CPRE Warwickshire: Saving lives in Shipston on Stour

PUBLISHED: 16:01 26 January 2012 | UPDATED: 20:57 20 February 2013

Trudie Lobban in Shipston on Stour

Trudie Lobban in Shipston on Stour

Nicholas Butler reports on a rural campaign to bring aid to heart attack victims in our villages and small towns.

CPRE Warwickshire: Saving lives in Shipston on Stour



Nicholas Butler reports on a rural campaign to bring aid to heart attack victims in our villages and small towns.



Automated External Defibrillator is a complicated collection of tongue-twisting polysyllables which could save your life.



Every day 250 people in the United Kingdom die from sudden cardiac arrest. This is a condition in which the heart stops beating suddenly and unexpectedly due to a malfunction its electrical system. This malfunction is a life-threatening abnormal rhythm, an arrhythmia. Sudden cardiac arrest is caused by an abnormal heart rhythm, usually a ventricular fibrillation. There is rarely a warning and the patient always loses consciousness. Sudden cardiac arrest kills more people than lung cancer, breast cancer and AIDS combined.



What would you do if someone collapsed in front of you? You would ring 999, would you not? And while the ambulance was on its way the emergency services operator would talk you through cardiopulmonary resuscitation and there would be a slim chance, about one in twenty, that the victim would recover.



However, if you could lay your hands on an Automated External Defibrillator the chances would improve. CPR plus early defibrillation can increase the survival rate from five to 50 per cent. So where are they? Some hospitals and medical centres have them, but increasingly they are housed in bright green metal cabinets situated in public places. So, if you knew where to find an AED what would happen? The Emergency Services Operator would give you a code to unlock the cabinet and tell you how to use the AED, which is no harder than using a telephone.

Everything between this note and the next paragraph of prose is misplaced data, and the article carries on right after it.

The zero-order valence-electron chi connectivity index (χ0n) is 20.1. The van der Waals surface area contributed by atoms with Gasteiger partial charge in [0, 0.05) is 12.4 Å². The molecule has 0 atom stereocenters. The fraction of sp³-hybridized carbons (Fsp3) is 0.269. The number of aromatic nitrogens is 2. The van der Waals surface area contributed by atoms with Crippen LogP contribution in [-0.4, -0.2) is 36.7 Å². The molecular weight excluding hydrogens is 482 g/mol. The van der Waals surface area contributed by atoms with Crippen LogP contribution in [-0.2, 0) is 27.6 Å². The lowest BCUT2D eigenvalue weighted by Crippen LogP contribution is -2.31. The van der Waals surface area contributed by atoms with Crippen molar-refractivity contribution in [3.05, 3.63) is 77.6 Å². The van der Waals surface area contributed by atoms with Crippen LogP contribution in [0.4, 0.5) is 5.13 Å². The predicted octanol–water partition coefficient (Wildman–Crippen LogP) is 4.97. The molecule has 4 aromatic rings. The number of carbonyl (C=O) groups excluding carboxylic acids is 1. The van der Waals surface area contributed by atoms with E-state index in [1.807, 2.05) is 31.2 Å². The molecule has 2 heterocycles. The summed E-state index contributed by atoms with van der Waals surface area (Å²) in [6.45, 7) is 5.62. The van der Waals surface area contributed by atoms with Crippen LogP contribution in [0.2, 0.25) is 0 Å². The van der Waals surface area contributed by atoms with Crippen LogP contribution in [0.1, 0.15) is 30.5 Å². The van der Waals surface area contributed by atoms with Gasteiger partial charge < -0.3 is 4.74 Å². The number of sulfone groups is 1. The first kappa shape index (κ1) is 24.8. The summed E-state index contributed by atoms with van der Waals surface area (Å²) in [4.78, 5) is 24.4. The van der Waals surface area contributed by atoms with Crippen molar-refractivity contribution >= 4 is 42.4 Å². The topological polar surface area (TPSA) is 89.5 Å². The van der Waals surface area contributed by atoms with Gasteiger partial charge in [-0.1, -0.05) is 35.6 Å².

Did you know that there is an AED outside the George Hotel at Shipston-on-Stour? Nor did I until I was told about it. The eye passes incuriously over unfamiliar items of street furniture. And on the other side of the square, as it happens, above the toy shop, are the offices of Arrhythmia Alliance, the Heart Rhythm Charity that promotes the installation and use of AEDs throughout the United Kingdom.



Arrhythmia Alliance was founded in May 2004 by Trudie Lobban. She launched Restart the Heart, which facilitates and supports groups across the country that want to put AEDs in their localities.



The first AED in Warwickshire was installed outside Prontaprint in Stratford-upon-Avon; the second in Newbold-on-Stour, where Mrs. Lobban lives. Just recently there has been a drive put AEDs all over the Shipston area, and beside four in Shipston, at the George, the Shipston Medical Centre, the Ellen Badger Hospital and the Sports Centre, you can see them at Armscote, Blackwell, Tredington, Brailes and Alderminster..



Have you noticed the green cabinets? Perhaps not. Did you know that you yourself could, simply and easily, save a life? Well, you know now, but it is of vital importance that we all know, that everyone is shown how to use this equipment and knows where to find it.



To contact the Campaign to Protect Rural England, phone 01926 494597 or visit www.cprewarwickshire.org.uk


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